Study: More men choose nursing

By Rachel McNeill, Anchor/Medical Expert, rmcneill@kprc.com
Published On: Feb 26 2013 04:04:58 PM CST
Updated On: Feb 26 2013 05:40:41 PM CST

Feb. 26, 2013: The face of the UTHealth School of Nursing is changing as more men join the nurse force. Rachel McNeill reports.

HOUSTON -

The face of the UTHealth School of Nursing is changing as more men join the nurse force.

"There are a lot more males walking the halls of both institutions and educational facilities,” said Myron Arnaud, assistant professor of Clinical Nursing.

An American Community Survey supports Arnaud's observation. According to the study, the number of male registered nurses has tripled since 1970 from 2.7 percent to 9.6 percent.

"Two things really drive males to enter nursing. The first, of course, is the desire to help people. But with the desire to help people is also the stability that's afforded by nursing,” said Arnaud.

First semester nursing student Nick Matthew told Local 2 nursing runs in his blood.

"My mother's a nurse, and so I always kind of grew up around it,” said Matthew.

The study credits an aging population with fueling the demand for short term and long term care. As a result, recruiting efforts have strengthened.

"I was going to school actually in North Dakota, and they actually give you 'extra points' if you're a male to get you into the program. So that was interesting for me,” said Matthews.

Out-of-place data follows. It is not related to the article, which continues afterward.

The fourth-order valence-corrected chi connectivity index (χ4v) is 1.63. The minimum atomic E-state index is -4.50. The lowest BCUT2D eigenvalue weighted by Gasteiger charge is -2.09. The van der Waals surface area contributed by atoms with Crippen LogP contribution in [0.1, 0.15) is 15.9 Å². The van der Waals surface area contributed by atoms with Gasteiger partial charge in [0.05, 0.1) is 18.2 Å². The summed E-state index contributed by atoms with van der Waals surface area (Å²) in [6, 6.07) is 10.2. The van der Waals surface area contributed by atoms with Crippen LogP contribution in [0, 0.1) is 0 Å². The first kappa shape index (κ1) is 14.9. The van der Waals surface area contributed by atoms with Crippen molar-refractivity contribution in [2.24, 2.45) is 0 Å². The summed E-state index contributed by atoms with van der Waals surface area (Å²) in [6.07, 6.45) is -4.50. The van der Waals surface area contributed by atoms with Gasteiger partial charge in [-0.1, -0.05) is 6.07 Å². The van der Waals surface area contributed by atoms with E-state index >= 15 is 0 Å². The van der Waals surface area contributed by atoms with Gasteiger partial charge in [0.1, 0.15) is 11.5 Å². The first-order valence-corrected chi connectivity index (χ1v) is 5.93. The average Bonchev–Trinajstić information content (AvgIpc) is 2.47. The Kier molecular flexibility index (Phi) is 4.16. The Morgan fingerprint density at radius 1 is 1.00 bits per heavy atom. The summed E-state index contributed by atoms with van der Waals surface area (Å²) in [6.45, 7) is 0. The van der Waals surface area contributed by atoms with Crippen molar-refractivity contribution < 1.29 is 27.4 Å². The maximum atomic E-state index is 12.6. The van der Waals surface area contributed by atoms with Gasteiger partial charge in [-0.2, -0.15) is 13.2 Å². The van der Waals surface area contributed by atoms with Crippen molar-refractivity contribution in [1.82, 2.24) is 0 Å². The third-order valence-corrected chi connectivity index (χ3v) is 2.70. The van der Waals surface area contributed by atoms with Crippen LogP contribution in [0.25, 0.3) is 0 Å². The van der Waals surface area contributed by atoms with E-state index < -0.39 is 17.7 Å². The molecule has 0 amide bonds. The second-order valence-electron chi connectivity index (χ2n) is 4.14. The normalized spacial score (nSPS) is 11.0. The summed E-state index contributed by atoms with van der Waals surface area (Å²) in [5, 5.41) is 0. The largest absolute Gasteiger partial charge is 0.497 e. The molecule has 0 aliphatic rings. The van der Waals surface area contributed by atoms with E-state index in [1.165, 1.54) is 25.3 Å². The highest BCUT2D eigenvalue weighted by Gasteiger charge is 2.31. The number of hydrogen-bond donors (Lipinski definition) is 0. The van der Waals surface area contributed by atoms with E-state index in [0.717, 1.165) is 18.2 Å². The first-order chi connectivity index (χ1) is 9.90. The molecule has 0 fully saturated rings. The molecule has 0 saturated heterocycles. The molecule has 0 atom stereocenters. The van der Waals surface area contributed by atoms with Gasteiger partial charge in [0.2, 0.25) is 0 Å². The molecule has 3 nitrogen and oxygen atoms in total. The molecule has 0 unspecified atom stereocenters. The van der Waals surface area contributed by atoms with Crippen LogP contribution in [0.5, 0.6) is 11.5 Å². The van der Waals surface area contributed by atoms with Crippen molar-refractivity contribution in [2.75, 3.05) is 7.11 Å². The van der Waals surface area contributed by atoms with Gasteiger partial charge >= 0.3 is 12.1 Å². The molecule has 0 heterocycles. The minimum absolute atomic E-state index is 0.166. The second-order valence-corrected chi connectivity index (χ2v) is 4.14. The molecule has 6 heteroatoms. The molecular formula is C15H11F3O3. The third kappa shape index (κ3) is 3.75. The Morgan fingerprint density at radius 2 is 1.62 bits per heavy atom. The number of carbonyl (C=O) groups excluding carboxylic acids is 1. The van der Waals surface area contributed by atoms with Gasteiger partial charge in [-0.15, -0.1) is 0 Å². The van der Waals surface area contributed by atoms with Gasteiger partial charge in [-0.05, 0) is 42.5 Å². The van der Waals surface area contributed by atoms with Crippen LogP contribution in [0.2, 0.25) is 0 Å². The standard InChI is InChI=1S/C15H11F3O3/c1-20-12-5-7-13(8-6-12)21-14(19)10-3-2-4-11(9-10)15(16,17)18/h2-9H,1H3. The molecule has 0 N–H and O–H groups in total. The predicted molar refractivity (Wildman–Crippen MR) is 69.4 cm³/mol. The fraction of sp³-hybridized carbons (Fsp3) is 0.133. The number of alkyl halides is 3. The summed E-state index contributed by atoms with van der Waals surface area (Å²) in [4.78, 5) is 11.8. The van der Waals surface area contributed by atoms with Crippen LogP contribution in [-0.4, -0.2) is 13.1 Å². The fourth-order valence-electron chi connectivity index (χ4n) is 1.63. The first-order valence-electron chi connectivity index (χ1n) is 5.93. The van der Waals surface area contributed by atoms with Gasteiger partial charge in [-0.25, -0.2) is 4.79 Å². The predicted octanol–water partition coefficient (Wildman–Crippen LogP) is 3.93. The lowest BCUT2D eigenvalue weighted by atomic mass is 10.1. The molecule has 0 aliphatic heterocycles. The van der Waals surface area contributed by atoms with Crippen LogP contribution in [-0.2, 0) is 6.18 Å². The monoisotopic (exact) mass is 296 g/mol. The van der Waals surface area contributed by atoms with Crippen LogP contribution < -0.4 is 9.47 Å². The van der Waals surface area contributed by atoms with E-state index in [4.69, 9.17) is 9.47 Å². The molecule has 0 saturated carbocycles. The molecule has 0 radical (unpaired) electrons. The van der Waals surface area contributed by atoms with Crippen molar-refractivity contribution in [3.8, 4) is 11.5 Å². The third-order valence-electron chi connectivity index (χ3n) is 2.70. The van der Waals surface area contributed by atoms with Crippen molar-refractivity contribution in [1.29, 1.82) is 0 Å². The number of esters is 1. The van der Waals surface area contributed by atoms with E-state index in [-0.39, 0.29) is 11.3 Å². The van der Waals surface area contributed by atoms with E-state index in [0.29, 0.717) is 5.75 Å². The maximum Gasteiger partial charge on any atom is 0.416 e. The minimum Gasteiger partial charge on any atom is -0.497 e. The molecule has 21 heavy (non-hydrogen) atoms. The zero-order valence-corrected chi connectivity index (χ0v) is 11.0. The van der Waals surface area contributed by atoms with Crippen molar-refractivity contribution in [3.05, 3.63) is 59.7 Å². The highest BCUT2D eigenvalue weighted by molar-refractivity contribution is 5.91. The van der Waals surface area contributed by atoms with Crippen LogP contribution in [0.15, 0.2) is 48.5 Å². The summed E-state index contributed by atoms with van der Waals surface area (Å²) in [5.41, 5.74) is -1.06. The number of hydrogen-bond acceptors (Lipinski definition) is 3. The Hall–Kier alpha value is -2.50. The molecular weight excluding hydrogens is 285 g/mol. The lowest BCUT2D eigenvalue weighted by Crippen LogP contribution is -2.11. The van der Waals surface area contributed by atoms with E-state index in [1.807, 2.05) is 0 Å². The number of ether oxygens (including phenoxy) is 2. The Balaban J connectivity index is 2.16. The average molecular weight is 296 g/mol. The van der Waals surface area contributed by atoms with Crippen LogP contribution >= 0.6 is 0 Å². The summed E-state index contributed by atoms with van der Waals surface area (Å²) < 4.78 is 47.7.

The study found 91 percent of the nursing workforce is comprised of women, but male nurses make more money on average. The average salary of a male nurse is $60,700 per year. By contrast, female nurses earn $51,100 per year.

According to nursing graduate doctoral student Michael Potosky, sex is not the only factor that determines a nurse’s salary.

"There's so many variables to it -- which hospital you work at, which city you work in, if you're day shift, night shift, what department, if you're critical care, if you're outpatient,” said Potosky.

Potosky said earning potential and lifestyle options influenced him to give up being an EMT for a career in nursing.

"It's very exciting and challenging. There's a lot of problem solving and critical thinking and I think guys get drawn to that,” said Potosky.

The study also found male representation was the highest among nurse anesthetists at 41 percent. The group’s average annual income was more than $162,000, about twice as much.

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